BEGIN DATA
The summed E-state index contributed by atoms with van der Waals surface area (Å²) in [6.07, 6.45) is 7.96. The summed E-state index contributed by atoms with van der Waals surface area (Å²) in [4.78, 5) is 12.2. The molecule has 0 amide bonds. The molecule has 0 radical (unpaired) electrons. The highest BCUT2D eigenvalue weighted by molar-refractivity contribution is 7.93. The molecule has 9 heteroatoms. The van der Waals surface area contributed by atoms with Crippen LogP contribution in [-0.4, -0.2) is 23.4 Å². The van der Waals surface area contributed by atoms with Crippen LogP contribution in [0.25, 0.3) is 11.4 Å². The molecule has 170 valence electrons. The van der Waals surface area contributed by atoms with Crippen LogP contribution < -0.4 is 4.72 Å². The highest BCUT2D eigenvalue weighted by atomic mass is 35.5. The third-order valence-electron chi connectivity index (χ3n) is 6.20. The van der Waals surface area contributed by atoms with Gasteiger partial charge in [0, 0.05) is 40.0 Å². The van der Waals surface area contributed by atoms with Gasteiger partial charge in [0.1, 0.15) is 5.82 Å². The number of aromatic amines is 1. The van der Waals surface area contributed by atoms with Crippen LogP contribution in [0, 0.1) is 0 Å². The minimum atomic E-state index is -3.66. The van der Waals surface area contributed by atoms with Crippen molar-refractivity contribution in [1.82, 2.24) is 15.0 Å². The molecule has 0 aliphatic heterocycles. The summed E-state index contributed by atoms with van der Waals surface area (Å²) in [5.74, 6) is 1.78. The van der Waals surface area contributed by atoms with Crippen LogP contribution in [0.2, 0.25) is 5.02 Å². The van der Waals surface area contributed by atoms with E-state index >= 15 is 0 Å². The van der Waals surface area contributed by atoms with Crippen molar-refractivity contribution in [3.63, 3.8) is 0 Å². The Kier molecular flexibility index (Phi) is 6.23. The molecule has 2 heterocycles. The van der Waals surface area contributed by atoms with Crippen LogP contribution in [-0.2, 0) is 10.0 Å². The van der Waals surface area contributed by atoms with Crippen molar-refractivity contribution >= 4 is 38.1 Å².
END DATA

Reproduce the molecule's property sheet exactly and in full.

The summed E-state index contributed by atoms with van der Waals surface area (Å²) in [6.07, 6.45) is 7.96. The summed E-state index contributed by atoms with van der Waals surface area (Å²) in [4.78, 5) is 12.2. The molecule has 0 amide bonds. The molecule has 0 radical (unpaired) electrons. The highest BCUT2D eigenvalue weighted by molar-refractivity contribution is 7.93. The molecule has 9 heteroatoms. The van der Waals surface area contributed by atoms with Crippen LogP contribution in [-0.4, -0.2) is 23.4 Å². The van der Waals surface area contributed by atoms with Crippen LogP contribution in [0.25, 0.3) is 11.4 Å². The molecule has 170 valence electrons. The van der Waals surface area contributed by atoms with Crippen LogP contribution < -0.4 is 4.72 Å². The highest BCUT2D eigenvalue weighted by atomic mass is 35.5. The third-order valence-electron chi connectivity index (χ3n) is 6.20. The van der Waals surface area contributed by atoms with Gasteiger partial charge in [0, 0.05) is 40.0 Å². The van der Waals surface area contributed by atoms with Gasteiger partial charge in [0.1, 0.15) is 5.82 Å². The number of aromatic amines is 1. The van der Waals surface area contributed by atoms with Crippen LogP contribution in [0, 0.1) is 0 Å². The minimum atomic E-state index is -3.66. The van der Waals surface area contributed by atoms with Crippen molar-refractivity contribution in [1.82, 2.24) is 15.0 Å². The molecule has 0 aliphatic heterocycles. The summed E-state index contributed by atoms with van der Waals surface area (Å²) in [5.74, 6) is 1.78. The van der Waals surface area contributed by atoms with Crippen LogP contribution in [0.2, 0.25) is 5.02 Å². The van der Waals surface area contributed by atoms with E-state index >= 15 is 0 Å². The van der Waals surface area contributed by atoms with Crippen molar-refractivity contribution in [3.63, 3.8) is 0 Å². The Kier molecular flexibility index (Phi) is 6.23. The molecule has 2 heterocycles. The van der Waals surface area contributed by atoms with Crippen LogP contribution in [-0.2, 0) is 10.0 Å². The van der Waals surface area contributed by atoms with Crippen molar-refractivity contribution >= 4 is 38.1 Å².